7. Hi, Richard! I’m heading to the Lighted Candle Society dinner tonight (the November dinner), and I’m looking forward to it. I did a google search in an effort to find out a little more info about it, and I found your post. 🙂 I’m impressed with the organization, as well. My company (Reading Horizons) has donated to the Lighted Candle Society on several occasions in the last four years since I’ve been with the company. We’ve had service auctions at our company parties and donated the money to this organization. Also, my company “bought” a table for the dinner tonight, and I’m one of the lucky ones from the company who gets to attend. It’s amazing to see how interests and connections and experiences intersect. It’s certainly a small world…
    1. Hey Heidi! Funny we should run into each other this way. Have fun at the dinner tomorrow. I wish I could be there. I have tickets but I won’t be in town to make it. I’d be curious to hear what you think afterwards.
  8. Hi to all,I hope you’re all still as focused on the goal that you mention above,perhaps one day we can regain the strength of push to remove this poison from society,speaking from experiance this disease is a soul destroyer.
  9. your enormous task is the best any human can do to humanity. i must confess i was knee deep into pornography. but ”’JESUS”’ raised me out from the pit. what can i do for you in India ? i run a small D T P work in Palakkad District of Kerala state in southern INDIA. let us do everything for our future generations.

    COMMITTED TO ”’JESUS”’
    COMMITTED TO HUMANITY.

    BABU JOHN P

  10. Hi Richard, This is the first encounter I’ve had with you, glad I found you. Thank you for your braveness and actions. I’ll make this short and to the point, but would love to talk with you. I’m hoping you could give me some direction in fighting against porn that is openly placed in stores/public places etc, without either being covered up, put behind the checkout counter or video’s being put in a place out of plain view. I am outraged at how porn is popping up in local “deli and grocery” stores and other public places without any discretion. I don’t know where to start.. I’ve called local Police who only refer me to the RCW’s for WA state. What are my rights? What is the WA state law on it? Is there a group out there already fighting against this? Thank you for your help. Rachael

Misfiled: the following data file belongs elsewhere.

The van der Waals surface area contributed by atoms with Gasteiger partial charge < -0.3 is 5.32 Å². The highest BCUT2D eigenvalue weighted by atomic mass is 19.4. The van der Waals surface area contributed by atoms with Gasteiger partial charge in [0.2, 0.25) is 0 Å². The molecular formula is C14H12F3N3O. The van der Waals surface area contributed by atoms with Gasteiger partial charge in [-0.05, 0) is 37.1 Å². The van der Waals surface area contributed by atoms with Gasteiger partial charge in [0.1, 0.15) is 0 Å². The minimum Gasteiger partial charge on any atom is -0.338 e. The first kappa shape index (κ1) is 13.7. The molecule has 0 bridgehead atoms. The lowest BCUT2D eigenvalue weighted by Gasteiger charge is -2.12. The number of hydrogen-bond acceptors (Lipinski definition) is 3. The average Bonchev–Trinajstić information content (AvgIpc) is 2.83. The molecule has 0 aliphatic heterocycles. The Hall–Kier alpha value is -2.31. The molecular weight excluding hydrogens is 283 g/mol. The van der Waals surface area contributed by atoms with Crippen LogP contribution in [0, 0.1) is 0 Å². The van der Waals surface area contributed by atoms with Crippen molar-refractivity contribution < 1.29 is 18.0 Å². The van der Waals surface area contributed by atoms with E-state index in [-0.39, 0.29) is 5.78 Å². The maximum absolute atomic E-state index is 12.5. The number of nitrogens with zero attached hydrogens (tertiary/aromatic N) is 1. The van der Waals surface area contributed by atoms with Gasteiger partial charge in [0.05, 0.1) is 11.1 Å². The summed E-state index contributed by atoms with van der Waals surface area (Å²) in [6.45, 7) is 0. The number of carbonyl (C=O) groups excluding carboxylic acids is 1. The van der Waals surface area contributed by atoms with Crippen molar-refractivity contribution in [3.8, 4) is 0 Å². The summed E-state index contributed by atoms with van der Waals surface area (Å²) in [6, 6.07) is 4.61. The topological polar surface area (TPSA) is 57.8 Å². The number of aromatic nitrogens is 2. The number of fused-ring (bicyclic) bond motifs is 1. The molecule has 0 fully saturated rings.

11. Hey 🙂 I started working on an anti-porn campaign today and came across your blog! It has really helped! Thanks.
  12. Mark Hutchison
    Richard, this is a great and worthy endeavor that you’re pursuing. Thanks for the law firm plug, and keep up the good fight! If I were near SLC, I’d love to go to the fund raiser. But I’ll sponsor a person instead. So let me know (via email) where to send the $150 check, and you pick my proxy to go with you. Thanks.
  13. Mitch McClellan
    Richard, I won’t be able to attend but would love to contribute to this cause so let me know where to send the money.

    Sincerely, Mitch

  14. Thank you, Richard, for your summary. Well done!

    One point to emphasize about the May 3rd dinner: the money raised will go toward the costs of medical and legal research, which is necessary to prove a causal relationship in a court of law to more effectively prosecute pornography producers and distributors.

    We are also launching a business initiative with the working title “Businesses for a Prosperous Economy” to create a roundtable of business leaders who are concerned about the effects of pornography in the work place and community and wish to begin working together. The Salt Lake and Provo-Orem Chambers of Commerce have wholeheartedly endorsed this initiative. We are meeting to flesh out the details later this week.

    In addition to the Chamber, after only two small private lunches, we also have the personal endorsements of the Dean of the Marriott School of Management, Ned C. Hill and the following business leaders:

    1. Doug Horne, Horne’s Lodging Properties
    2. David Jensen & Lamon Milner, Aviacode, Inc.
    3. Arthur McKinley
    4. John K. Carmack
    5. Lynn C. McMurray, Kirton & McConkie
    6. Frank Overfelt, Delta Healthcare Consulting
    7. Carl W. Bacon

    This is only the beginning. The time for fence-sitting has past. Either community leaders support pornography directly with their action (or inaction) or they oppose it and are willing to endorse this initiative and commit to assisting with their time and/or resources.

    If anyone reading this blog would like to invite any key business leaders you know to a lunch or briefing to get on board with us, please email me at CherilynBacon@comcast.net

  15. I’d be interested in that too. My goal is to get a J.D. someday too, for the sole purpose of “changing the world.” Count me in too.
  16. Rich, that sounds incredible. And if Elder Holland is the speaker you know you have my interest.

    Count Candace and I in for two tickets. Let me know when/how to pay.